4. North America: The most exciting team at the tournament and one with a very real chance at winning the whole thing, which would be very funny considering the whole they’re-not-even-a-real-national-entity thing. Connor McDavid is the top dog here and while he was quiet on the score-sheet during the exhibitions, his speed and tenacity so far suggest he’s ready to burst out at any time. Goaltending was the biggest concern when the team was first minted, but Matt Murray should hold the fort reasonably well. The defence, while inexperienced, is actually much stronger than it looks, although the team would be better served in finding more ice-time for Colton Parayko who is too good for a bottom pair role. This team is a definite dark horse candidate to win it all and are about on par talent-wise with the Americans, they just have a tougher division to get out of.
5. Russia: After the Young Guns team, there’s a bit of a drop-off talent wise to the Russians and then again to the bottom feeders. Russia has a lot of skill up-front obviously, but the defense is severely lacking. KHL import and Leafs rookie Nikita Zaitsev led the team in minutes if you were wondering how dire the situation was. The only defense that’s worse belongs to the Czechs, which is a train-wreck in its own right. Russia’s forward ice-time distribution was much more even than any of the other teams, which is strange considering the massive divide between the elite talent up-front and the weaker depth guys. The team needs to get their offensive superstars on the ice more and their Nikolay Kulemins and Ivan Telegins on less to have a shot.
6. Europe: They looked like the worst team here when they faced the kids, but then they stomped all over Sweden so perhaps we were all a bit too quick to judge. Team Anze Kopitar has some very good players on it that should give them a fighting chance to at least cause a scare in the group stage. They probably won’t make it, but stranger things have happened and this is a team with Jaroslav Halak, who’s known to steal games from those much more deserving. Putting Pierre-Edouard Bellemare in the press-box would do a lot to help this team’s chances as would not playing Dennis Seidenberg for 20-plus minutes a night.
7. Czech Republic: The Czechs are not a good team, let’s not kid ourselves, but they have some very good players at forward that put them in Not Last. Game Score thinks Jakub Voracek and Ondrej Palat are better than anyone on Finland, and their forward depth is a lot stronger with guys like David Pastrnak, Martin Hanzal, Michael Frolik and Tomas Plekanec. Again with ice-time deployment, I’m not sure why Milan Michalek has been getting more minutes than Voracek, but that’s obviously something that needs to change. The goaltending duo of Petr Mrazek and Michal Neuvirth is very underrated and they’ll need to be stellar because they won’t have much help in front of them on D. The team’s defense is an unmitigated disaster that would put some of the worst NHL clubs to shame. If they make it out of the group stage with that D-core it’ll be a small miracle.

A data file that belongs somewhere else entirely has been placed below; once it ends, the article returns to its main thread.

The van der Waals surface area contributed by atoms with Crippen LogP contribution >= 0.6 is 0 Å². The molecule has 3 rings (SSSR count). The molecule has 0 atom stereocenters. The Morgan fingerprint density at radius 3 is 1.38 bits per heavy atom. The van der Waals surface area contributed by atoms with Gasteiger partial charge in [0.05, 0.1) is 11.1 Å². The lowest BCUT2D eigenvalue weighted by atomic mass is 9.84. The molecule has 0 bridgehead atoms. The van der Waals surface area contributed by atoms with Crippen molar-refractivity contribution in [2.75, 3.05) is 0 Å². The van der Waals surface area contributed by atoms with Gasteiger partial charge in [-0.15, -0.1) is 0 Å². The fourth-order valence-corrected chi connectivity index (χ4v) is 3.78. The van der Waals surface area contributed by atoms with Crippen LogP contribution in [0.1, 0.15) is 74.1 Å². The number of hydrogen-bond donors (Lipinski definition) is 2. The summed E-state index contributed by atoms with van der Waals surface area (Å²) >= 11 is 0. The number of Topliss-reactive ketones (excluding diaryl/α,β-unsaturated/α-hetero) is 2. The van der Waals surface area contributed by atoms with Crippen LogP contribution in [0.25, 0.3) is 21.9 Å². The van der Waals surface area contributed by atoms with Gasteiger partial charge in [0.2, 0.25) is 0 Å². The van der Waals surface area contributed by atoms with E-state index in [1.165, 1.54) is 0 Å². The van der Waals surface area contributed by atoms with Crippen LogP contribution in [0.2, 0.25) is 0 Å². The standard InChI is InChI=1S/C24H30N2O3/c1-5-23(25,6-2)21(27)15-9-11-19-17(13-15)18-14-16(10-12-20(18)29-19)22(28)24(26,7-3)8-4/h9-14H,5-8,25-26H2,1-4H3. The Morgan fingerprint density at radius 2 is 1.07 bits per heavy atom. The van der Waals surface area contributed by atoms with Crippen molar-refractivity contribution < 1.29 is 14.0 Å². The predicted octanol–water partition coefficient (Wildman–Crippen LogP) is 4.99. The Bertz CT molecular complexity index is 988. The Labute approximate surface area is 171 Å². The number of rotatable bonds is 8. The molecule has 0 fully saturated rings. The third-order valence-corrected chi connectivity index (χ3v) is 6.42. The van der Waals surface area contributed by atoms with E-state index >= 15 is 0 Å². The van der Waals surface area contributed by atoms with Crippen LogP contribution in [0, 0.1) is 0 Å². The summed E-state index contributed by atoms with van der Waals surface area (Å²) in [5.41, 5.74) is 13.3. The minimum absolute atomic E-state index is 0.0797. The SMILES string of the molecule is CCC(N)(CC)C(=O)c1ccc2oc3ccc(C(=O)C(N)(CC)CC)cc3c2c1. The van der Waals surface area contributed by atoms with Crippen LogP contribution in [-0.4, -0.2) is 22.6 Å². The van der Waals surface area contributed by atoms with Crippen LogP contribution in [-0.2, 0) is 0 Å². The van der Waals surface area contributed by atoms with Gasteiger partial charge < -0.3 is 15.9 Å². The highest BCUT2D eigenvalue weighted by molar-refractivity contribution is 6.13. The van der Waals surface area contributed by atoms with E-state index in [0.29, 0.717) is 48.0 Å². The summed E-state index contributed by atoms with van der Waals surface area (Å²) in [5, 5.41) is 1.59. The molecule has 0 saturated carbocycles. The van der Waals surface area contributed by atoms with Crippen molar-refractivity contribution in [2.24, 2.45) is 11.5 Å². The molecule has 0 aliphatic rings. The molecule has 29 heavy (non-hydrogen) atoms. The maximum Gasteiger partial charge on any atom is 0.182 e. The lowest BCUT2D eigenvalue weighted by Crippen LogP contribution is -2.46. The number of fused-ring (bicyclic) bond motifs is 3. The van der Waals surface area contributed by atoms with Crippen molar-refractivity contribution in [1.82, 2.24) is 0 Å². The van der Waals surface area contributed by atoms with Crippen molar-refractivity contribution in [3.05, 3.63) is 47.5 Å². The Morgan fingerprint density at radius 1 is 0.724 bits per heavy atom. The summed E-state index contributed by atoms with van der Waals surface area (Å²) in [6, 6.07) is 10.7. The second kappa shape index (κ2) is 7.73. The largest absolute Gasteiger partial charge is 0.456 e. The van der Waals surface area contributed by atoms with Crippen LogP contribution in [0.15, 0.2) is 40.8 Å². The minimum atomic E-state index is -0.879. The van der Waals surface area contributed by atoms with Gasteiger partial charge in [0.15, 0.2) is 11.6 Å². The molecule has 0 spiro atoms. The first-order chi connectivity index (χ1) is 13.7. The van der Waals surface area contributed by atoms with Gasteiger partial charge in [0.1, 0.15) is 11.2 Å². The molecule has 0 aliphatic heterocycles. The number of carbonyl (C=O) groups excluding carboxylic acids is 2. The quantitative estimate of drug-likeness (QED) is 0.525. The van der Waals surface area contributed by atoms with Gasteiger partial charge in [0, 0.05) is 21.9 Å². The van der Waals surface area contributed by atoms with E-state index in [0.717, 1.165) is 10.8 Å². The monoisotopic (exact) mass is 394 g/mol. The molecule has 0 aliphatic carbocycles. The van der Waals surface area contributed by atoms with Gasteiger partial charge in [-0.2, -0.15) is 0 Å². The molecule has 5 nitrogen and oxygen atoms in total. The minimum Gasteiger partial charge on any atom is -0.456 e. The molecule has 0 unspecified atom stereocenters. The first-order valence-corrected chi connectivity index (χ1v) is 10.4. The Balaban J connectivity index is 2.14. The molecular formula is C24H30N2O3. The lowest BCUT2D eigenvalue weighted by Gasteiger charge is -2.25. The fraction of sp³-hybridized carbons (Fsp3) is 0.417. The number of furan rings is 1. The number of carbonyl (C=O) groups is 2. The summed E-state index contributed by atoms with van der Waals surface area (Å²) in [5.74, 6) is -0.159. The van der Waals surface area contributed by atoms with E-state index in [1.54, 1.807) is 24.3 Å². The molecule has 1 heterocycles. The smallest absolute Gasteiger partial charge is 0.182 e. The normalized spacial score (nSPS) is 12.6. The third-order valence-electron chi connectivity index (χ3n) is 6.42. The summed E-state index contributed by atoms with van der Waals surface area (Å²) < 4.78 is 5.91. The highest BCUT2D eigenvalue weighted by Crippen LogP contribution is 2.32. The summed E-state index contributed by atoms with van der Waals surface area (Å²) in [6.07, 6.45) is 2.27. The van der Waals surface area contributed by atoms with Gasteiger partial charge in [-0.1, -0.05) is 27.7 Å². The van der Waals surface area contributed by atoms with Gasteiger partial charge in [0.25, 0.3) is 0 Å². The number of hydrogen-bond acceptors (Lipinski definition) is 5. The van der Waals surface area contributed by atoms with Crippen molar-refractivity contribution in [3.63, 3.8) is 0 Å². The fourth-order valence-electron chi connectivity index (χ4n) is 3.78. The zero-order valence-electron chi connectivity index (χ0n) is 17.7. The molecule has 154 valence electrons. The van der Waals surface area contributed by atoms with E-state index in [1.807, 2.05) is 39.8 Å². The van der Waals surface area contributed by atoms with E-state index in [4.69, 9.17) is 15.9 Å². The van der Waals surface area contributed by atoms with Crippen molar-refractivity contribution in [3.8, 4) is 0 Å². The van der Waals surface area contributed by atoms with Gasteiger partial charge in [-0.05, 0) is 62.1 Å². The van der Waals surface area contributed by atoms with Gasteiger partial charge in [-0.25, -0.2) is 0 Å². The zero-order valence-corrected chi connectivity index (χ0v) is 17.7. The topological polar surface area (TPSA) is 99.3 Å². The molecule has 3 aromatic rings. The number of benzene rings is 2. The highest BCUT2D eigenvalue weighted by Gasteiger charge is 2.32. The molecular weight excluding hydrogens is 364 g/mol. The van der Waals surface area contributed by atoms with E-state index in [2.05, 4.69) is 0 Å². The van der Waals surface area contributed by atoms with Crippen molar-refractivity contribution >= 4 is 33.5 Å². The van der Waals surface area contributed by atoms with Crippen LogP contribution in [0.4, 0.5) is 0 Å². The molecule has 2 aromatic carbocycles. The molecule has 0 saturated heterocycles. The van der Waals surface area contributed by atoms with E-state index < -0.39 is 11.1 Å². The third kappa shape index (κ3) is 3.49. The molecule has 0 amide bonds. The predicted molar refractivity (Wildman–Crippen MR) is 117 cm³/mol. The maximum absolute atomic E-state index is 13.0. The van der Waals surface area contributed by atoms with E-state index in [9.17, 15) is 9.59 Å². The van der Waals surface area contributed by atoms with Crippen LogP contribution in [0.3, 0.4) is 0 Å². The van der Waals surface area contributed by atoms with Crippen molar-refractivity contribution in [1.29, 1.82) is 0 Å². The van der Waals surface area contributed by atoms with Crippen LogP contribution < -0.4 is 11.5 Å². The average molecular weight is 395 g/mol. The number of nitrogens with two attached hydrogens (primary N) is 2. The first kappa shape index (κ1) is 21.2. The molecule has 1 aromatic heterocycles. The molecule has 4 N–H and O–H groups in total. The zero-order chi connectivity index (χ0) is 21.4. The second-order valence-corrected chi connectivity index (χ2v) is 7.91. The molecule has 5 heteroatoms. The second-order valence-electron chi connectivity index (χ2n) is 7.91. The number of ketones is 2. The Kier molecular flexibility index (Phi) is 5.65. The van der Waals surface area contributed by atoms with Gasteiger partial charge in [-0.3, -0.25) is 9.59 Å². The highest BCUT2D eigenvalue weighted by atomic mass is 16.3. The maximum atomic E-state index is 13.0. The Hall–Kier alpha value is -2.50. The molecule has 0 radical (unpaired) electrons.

8. Finland: This might be surprising because of their reputation, but there’s a lot not a lot to like here. The defense isn’t great, but it’s at least not the worst at the World Cup. Rasmus Ristolainen is getting huge minutes and he’s not a player that Game Score likes due to his poor shot rates. Goaltending will either be very strong or very weak depending on who the team actually chooses. Pekka Rinne is the front-runner and that would be the wrong choice. Still the biggest issue is up front where there is just no depth or top flight talent. Aleskander Barkov is fantastic, as is his Florida teammate Jussi Jokinen, although neither are as good as any other team’s top forwards. It gets bleak after that and neither of them are even getting the most forward minutes on team. For some reason Valtteri Filppula is getting two-and-a-half minutes more per game over Barkov, which is sub-optimal. Their second best goal-scorer last year was Leo Komarov with 19 goals. The team had one 20-goal scorer. They’re also dressing Lauri Korpikoski who might be one of the worst players in the NHL let alone this tournament. The Finns are rarely good on paper – this team is no exception – but they usually manage to find a way somehow. Maybe they surprise as usual, but this roster looks ugly and it’d be pretty shocking if they advanced past the group stage.